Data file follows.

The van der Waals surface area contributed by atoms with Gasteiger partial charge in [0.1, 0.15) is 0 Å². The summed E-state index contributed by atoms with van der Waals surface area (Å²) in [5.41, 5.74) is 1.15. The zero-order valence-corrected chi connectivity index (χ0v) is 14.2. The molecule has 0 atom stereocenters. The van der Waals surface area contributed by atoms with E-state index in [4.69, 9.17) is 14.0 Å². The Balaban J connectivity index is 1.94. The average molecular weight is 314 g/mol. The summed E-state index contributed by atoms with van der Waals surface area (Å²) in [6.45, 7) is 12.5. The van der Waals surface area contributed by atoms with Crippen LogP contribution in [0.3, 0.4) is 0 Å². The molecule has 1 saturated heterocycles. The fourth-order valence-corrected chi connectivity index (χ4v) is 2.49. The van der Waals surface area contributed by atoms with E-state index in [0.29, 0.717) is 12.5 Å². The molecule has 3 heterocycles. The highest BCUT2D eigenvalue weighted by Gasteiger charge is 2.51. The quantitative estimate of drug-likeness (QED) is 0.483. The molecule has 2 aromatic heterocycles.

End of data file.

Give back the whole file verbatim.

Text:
The van der Waals surface area contributed by atoms with Gasteiger partial charge in [0.1, 0.15) is 0 Å². The summed E-state index contributed by atoms with van der Waals surface area (Å²) in [5.41, 5.74) is 1.15. The zero-order valence-corrected chi connectivity index (χ0v) is 14.2. The molecule has 0 atom stereocenters. The van der Waals surface area contributed by atoms with E-state index in [4.69, 9.17) is 14.0 Å². The Balaban J connectivity index is 1.94. The average molecular weight is 314 g/mol. The summed E-state index contributed by atoms with van der Waals surface area (Å²) in [6.45, 7) is 12.5. The van der Waals surface area contributed by atoms with Crippen LogP contribution in [0.3, 0.4) is 0 Å². The molecule has 1 saturated heterocycles. The fourth-order valence-corrected chi connectivity index (χ4v) is 2.49. The van der Waals surface area contributed by atoms with E-state index in [0.29, 0.717) is 12.5 Å². The molecule has 3 heterocycles. The highest BCUT2D eigenvalue weighted by Gasteiger charge is 2.51. The quantitative estimate of drug-likeness (QED) is 0.483. The molecule has 2 aromatic heterocycles.